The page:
New Who in conversation: Rise of the Cybermen/Age of Steel (S02E05/06)

Watching New Who – in conversation with David McDonald, Tansy Rayner Roberts and Tehani Wessely

David is coming to New Who for the first time, having loved Classic Who as a kid. Tehani is a recent convert, and ploughed through Seasons 1 to 6 (so far) in just a few weeks after becoming addicted thanks to Matt Smith – she’s rewatching to keep up with David! Tansy is the expert in the team, with a history in Doctor Who fandom that goes WAY back, and a passion for Doctor Who that inspires us all. We’re going to work our way through New Who, using season openers and closers, and Hugo shortlisted episodes, as our blogging points. Just for fun! We have already talked about:
“Rose”, S01E01
“Dalek”, S01E06
“Father’s Day”, S01E08
“The Empty Child/The Doctor Dances”, S01E09/10
“Bad Wolf/The Parting of the Ways”, S01E12/13
Season One Report Card – DavidTansyTehani
“The Christmas Invasion”, 2005 Christmas Special
“New Earth”, S02E01
“School Reunion”, S02E03
“The Girl in the Fireplace”, S02E04

“The Rise of the Cybermen” / “The Age of Steel” – Season two, episodes five and six
The Doctor – David Tennant
Rose Tyler – Billie Piper
Mickey Smith – Noel Clarke

TEHANI:
I thought the early part of the first episode was notable for Ten’s high school nastiness to Mickey in the beginning of the episode (and really, throughout). Although perhaps there’s some change in his attitude as the two-parter progresses.

David would have been pleased to see the return of Pete!

TANSY:
Yes, I think this is an uneven story in some ways, but it has some great moments in it and the return of Pete (and departure of Mickey) make it worth us paying particular attention, even if it wasn’t Hugoworthy.  It’s in many ways Mickey’s story, the one where we see him come into his own, not just as a hero worthy to travel in the TARDIS, but one independent of the Doctor, whose future lies elsewhere.  I was sorry to see him go so soon because, as with Jack, it felt like the threesome crew were being given short shrift, but happy to see him find his future.

Pete gets plenty of time too, and it’s so cool to see him return, albeit another version of himself. Goes to show that in Doctor Who, there’s no such thing as never say never again.

DAVID:
It was great to see Pete back, but his role didn’t have the same weight to it as it did in “Father’s Day”. Of course, that was going to be a hard act to follow! Was it just me who found his farewell to Rose a little odd?

TANSY:
Yes, I think Pete of Season One is definitely a different man, and of course the main difference is that he is actually Rose’s father, whereas this one really isn’t.  I did like that it made it clear that, whereas old Pete was a bit of a loser in the making money department, that’s not the only measure of a man – otherworld Pete certainly doesn’t seem any happier, for all his wealth and power.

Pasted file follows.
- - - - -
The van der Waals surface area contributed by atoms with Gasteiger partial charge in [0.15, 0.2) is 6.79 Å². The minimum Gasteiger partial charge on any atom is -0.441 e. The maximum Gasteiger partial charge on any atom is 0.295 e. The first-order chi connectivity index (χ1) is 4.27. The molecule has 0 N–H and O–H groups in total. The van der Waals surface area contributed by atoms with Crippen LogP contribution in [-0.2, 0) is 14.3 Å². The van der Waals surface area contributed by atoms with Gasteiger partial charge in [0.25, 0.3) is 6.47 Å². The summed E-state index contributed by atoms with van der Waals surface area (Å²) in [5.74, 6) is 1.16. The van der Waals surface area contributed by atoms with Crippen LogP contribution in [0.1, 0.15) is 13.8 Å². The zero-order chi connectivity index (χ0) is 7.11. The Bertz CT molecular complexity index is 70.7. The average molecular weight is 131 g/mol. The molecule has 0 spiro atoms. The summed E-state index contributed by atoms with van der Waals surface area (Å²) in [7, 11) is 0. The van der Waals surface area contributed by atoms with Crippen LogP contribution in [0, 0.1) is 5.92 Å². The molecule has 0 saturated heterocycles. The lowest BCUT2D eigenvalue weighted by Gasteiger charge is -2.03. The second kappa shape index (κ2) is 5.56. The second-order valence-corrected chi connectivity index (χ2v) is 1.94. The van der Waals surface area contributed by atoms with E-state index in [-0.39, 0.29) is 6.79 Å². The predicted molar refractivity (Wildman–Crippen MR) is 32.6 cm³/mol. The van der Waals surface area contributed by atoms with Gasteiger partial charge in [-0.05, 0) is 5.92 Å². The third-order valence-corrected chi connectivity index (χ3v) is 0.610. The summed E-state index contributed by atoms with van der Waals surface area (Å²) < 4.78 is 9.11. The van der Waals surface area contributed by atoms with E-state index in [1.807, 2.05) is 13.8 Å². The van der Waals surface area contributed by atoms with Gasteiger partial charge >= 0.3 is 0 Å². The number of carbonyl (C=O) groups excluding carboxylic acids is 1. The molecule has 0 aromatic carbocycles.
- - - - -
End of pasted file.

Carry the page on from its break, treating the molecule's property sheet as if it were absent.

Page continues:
DAVID:
Mickey was brilliant in this episode! I have felt sorry for him on more than one occasion, constantly the third (or even fourth!) wheel and treated pretty nastily by the Doctor. In this episode, though, we get to see a whole other side of him. I thought the part with his grandmother was particularly poignant, and it was great to get more of an insight into his character, rather than him just being the comic relief.

Noel Clarke (and I wish I hadn’t looked up the name online as it has ruined a surprise for me!) deserves major props here, he put in a sterling performance and actually made you believe that it was two different people. I loved seeing a harder, tougher version of Mickey and it is interesting who seeing Rickey seems to inspire Mickey to believe he can be something more than the “tin dog”.

It has been one of the strengths of New Who, how the writers have given the actors a chance to stretch themselves (Billie Piper playing Cassandra is another example), and to their credit they have really seized their opportunities.

TANSY:
Noel Clarke is a brilliant actor, who has quite a mighty career (as a writer and director as well) away from Doctor Who, and I do think he got much better material in this season.  This is my favourite of his stories, and the dual Rickey/Mickey role is so cleverly handled, with drama and comedy all bundled together.

TEHANI:
I thought Rickey was great too – love seeing more than one aspect of an actor’s ability. Having said that, not at all impressed with the way Jackie is portrayed here, but it’s an interesting “sliding doors” extrapolation. Actually, all the women in this are given a pretty short shrift.

TANSY:
Yes, good point.  There are some potentially cool female characters – I have a soft spot for Mickey’s Gran, and I think Mrs Moore was an unusual and compelling figure in her handful of scenes – but Jackie is supremely awful.  I don’t think it’s completely unfair to suggest, though, that it’s quite a realistic potential Jackie who has been taking unlimited wealth for granted for decades, a husband who pays her no attention, and no Rose to connect her to reality.

TEHANI:
Fair call – Jackie can be a bit of a cow in the “real” world, so it’s a reasonable projection.

TANSY:
But Other!Jackie’s fate is pretty grim, and it’s disappointing that she’s mostly killed off so we can see how Pete (and Rose) deal with it.  But there isn’t much sign that Rose is affected by the end of the episode – she’s so wrapped up in her Dad.

DAVID:
Jackie is very unpleasant in this! I was actually really shocked by that moment (where she blows up to Rose for having the temerity to forget her place as one of the hired help), it was definitely not what I was expecting. But, I do agree that it is a realistic possibility of how she could have turned out, given different circumstances.

Mrs Moore was one of my favourite characters in this storyline. I loved the whole idea of her being just a normal person who finds herself a freedom fighter, rather than being some gung ho type. It was an interesting departure from the usual stereotype, and the scenes they she did have are some of the ones that stuck with me. It was quite sad to see her die!

Mickey’s Gran was wonderful, and I found that scene where he knocks on the door deeply moving, especially when we see the torn carpet and it becomes evident he blames himself for her death. Was great writing, great acting and one of those moments where you have to blink a bit!

TEHANI: